A husband, a wife and the stigma of infertility
Of course at first I was upset, but it happens to everyone, doesn’t it? Oh God, an ordinary matrimonial quarrel, a bad day. On top of that, in the third month I felt that void inside that’s a forewarning of someone’s presence. Two days later we were drinking tea in the kitchen. I told Władek I must go to the doctor. He thought I was exaggerating, but all right. When the doctor starts poking around inside you like in a car engine and announces that there’s no heartbeat, the world doesn’t stop. The nurses continue to walk down the corridor. The hands on the clock don’t snap in two. The water in the kettle still boils. In the name of solidarity, the world really ought to stop for a minute, like the Poles do on the first of August to commemorate the Warsaw Uprising. Władek asked if it could have happened because of stress. The gynaecologist replied that it was unlikely; selection is coded into the structure of nature. I asked Władek to wait for me in the corridor.
As they were taking me to the ward, I saw Władek standing in the middle of the corridor with his back to me, leaning slightly, as if resisting the current of a mountain river with the last of his strength. He didn’t hear me. Peace and quiet, just wait. Three days, four nights perhaps. I can’t remember a single one of Władek’s visits, though he spent all those hours with me. The only thing I can remember is the grey-blue light that cut into the room at night and froze like a block of ice, with the vague shape of nurses peeping from behind it. I pressed the red button when I felt the moment had come. I asked what I was to do with it now, and she replied that that was what the waste bin was for. Three or four centimetres, a sea horse, a tiny head like a cherry. I lay there for a long time, staring in that direction. I felt as if any moment now it would scramble its way out of there, and there’d be a tiny person standing on the floor, who’d wave at me and say: ‘Hey, Mum, to hell with them! We’ll be all right. Shall we go?’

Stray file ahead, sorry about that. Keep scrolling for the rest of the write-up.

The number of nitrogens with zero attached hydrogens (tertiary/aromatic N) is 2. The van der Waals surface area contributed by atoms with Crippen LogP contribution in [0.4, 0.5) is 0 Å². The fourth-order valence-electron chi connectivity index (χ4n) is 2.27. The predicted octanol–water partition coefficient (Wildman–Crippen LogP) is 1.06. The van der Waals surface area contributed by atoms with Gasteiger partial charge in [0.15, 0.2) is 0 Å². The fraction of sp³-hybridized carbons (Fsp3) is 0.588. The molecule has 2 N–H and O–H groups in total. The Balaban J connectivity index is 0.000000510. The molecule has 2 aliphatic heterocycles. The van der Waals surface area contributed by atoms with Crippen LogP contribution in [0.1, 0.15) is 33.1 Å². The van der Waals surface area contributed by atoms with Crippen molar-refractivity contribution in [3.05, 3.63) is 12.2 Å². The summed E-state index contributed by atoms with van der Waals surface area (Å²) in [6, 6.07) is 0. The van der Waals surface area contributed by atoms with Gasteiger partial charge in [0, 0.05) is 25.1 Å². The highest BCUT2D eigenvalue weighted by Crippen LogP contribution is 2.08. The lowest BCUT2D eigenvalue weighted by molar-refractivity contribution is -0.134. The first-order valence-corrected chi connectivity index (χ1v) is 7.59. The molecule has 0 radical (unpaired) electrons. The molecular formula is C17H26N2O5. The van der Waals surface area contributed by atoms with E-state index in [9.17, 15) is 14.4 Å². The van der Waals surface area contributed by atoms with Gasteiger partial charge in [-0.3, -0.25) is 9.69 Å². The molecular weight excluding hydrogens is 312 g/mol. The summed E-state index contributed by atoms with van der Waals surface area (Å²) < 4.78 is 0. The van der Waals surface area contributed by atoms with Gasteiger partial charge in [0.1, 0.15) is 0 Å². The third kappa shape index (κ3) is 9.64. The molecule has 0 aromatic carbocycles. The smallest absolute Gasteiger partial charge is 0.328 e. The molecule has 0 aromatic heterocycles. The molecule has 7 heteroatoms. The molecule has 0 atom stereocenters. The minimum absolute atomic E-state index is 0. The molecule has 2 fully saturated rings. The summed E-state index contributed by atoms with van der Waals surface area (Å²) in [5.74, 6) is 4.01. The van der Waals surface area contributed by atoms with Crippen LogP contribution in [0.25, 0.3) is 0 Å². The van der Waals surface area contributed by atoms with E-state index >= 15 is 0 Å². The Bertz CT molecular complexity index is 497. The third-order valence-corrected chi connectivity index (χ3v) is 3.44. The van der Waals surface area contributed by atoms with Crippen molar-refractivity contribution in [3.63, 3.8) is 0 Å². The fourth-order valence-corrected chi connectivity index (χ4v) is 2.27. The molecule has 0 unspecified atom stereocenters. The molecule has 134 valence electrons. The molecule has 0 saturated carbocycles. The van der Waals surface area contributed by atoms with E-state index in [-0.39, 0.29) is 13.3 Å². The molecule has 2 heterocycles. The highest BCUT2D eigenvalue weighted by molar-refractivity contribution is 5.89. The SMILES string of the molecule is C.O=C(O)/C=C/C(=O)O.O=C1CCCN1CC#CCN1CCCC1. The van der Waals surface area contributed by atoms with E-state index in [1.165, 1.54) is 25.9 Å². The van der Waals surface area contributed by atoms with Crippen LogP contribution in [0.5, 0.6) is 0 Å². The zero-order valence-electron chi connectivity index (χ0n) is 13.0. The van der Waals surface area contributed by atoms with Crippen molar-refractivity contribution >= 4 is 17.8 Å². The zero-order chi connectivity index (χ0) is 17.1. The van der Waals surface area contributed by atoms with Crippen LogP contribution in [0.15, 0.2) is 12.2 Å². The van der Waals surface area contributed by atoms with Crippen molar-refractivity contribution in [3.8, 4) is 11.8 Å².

I went home; for a week Władek didn’t say a word.
Usually I got up earlier and woke him for breakfast, which on Saturdays we ate together. If he hadn’t slept enough, he’d chew each mouthful in silence and apply ice lumps to the puffy bags under his eyes, which dripped onto the tablecloth. ‘Do you have to slice the bread so thickly? Does everything have to be done the peasant way?’ he’d ask. And then he’d shut himself in his room. Sometimes I really did need his help, so I’d shout: ‘Władek, come here a minute!’ If he didn’t answer for some time, I knew that up there, in his cage, a fight without rules was going on, which Władek would lose, because soon I’d hear the delirious clatter of footsteps on the stairs, I’d see his torn underpants, and his face, not yet rinsed clean of the night, from which words as tough as nuts would fall: ‘If you’re going to call me, try to explain what it’s about at once, or I don’t know if there’s any point in coming down!’ In the afternoon he’d lie for hours at a time on the couch in front of the TV, smoking. Sometimes he shared the thought with me that he couldn’t bear to look at my father any more. I’d sit opposite, wanting to tell him something. I believed that the appropriately tuned words could heal.
Excerpt translated by Antonia Lloyd-Jones
A husband, a wife and the stigma of infertility
Literature never seems to run out of stories about the excessive wonder of ordinary events or about life in a metaphysical void. So far, Andrzej Muszyński’s fiction and reportage has talked about surpluses and declines in one of the most interesting, literary voices. This time that voice is describing a form of non-existence, suspended in a valley outside Krakow, where a husband and wife aged forty are trying to survive an everyday situation in which their life as a married couple has lost its meaning. The reason for this loss – infertility – is irreparable, and nor is it softened by the passage of time, because Joanna and Władek live within a closed, rural society, heavily influenced by a cultural tradition that regards childlessness as a lack of fulfilment in family life. Yet Muszyński is far from demonising provincial stereotypes, and in this novel the stigma of infertility is not just a feature of the conservative countryside. It’s a stigma that’s expressed in set phrases, in the language of proverbs, but also in official, clerical style. Thus it goes beyond a simple division into the superstitious, traditional world of popular religious beliefs and the progressive, open-minded world of the big city – the void experienced by Joanna and Władek in either place is their defining hallmark. But it makes its deepest impression at the level that forms the basic material of the novel, which is the personal psychological life of the two central characters. Each of them expresses their pain differently, and finds different ways to soothe it; in their turn, these differences lead to emotional asymmetries, because joint suffering does nothing to ennoble or to unite those who are going through it.
As befits a ballad, the novel takes up a number of literary aesthetics, and offers plenty of incidental themes, including the clash of social strata and the post-transformation setbacks apparent in supposedly classless Poland; there are some peculiar religious rituals and some bitterly cutting humour. But what isn’t in the novel is just as important: this is a story written without pathos, and without glorifying pain, which is something that literature does to excess.
Translated by Antonia Lloyd-Jones
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